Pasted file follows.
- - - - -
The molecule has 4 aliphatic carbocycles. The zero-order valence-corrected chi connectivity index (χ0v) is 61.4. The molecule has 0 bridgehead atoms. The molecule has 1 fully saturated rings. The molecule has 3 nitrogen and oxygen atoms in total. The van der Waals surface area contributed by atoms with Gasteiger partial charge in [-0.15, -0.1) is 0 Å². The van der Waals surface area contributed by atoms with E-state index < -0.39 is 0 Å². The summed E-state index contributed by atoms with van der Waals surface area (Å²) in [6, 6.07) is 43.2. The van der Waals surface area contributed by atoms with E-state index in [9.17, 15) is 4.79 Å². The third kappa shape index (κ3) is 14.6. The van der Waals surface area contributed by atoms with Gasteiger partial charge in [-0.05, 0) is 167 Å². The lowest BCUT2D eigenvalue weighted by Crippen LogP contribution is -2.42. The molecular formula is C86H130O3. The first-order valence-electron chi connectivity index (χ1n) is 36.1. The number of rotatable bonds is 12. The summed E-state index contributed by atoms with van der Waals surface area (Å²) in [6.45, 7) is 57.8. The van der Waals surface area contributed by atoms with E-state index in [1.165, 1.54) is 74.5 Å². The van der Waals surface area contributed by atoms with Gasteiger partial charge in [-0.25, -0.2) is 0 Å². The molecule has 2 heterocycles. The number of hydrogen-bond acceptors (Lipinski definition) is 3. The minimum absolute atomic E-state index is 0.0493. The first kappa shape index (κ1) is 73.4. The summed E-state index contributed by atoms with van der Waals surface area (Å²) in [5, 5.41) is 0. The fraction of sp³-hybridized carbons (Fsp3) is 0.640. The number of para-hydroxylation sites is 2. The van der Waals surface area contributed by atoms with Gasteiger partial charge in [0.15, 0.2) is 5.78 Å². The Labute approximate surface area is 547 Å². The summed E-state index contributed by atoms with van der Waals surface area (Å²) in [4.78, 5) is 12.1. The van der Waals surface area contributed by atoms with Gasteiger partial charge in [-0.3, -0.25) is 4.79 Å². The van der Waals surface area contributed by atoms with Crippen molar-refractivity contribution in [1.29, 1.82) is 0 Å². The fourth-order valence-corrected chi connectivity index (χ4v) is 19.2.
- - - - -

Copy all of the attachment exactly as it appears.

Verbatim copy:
The molecule has 4 aliphatic carbocycles. The zero-order valence-corrected chi connectivity index (χ0v) is 61.4. The molecule has 0 bridgehead atoms. The molecule has 1 fully saturated rings. The molecule has 3 nitrogen and oxygen atoms in total. The van der Waals surface area contributed by atoms with Gasteiger partial charge in [-0.15, -0.1) is 0 Å². The van der Waals surface area contributed by atoms with E-state index < -0.39 is 0 Å². The summed E-state index contributed by atoms with van der Waals surface area (Å²) in [6, 6.07) is 43.2. The van der Waals surface area contributed by atoms with E-state index in [9.17, 15) is 4.79 Å². The third kappa shape index (κ3) is 14.6. The van der Waals surface area contributed by atoms with Gasteiger partial charge in [-0.05, 0) is 167 Å². The lowest BCUT2D eigenvalue weighted by Crippen LogP contribution is -2.42. The molecular formula is C86H130O3. The first-order valence-electron chi connectivity index (χ1n) is 36.1. The number of rotatable bonds is 12. The summed E-state index contributed by atoms with van der Waals surface area (Å²) in [6.45, 7) is 57.8. The van der Waals surface area contributed by atoms with E-state index in [1.165, 1.54) is 74.5 Å². The van der Waals surface area contributed by atoms with Gasteiger partial charge in [-0.25, -0.2) is 0 Å². The molecule has 2 heterocycles. The number of hydrogen-bond acceptors (Lipinski definition) is 3. The minimum absolute atomic E-state index is 0.0493. The first kappa shape index (κ1) is 73.4. The summed E-state index contributed by atoms with van der Waals surface area (Å²) in [5, 5.41) is 0. The fraction of sp³-hybridized carbons (Fsp3) is 0.640. The number of para-hydroxylation sites is 2. The van der Waals surface area contributed by atoms with Gasteiger partial charge in [0.15, 0.2) is 5.78 Å². The Labute approximate surface area is 547 Å². The summed E-state index contributed by atoms with van der Waals surface area (Å²) in [4.78, 5) is 12.1. The van der Waals surface area contributed by atoms with Gasteiger partial charge in [-0.3, -0.25) is 4.79 Å². The van der Waals surface area contributed by atoms with Crippen molar-refractivity contribution in [1.29, 1.82) is 0 Å². The fourth-order valence-corrected chi connectivity index (χ4v) is 19.2.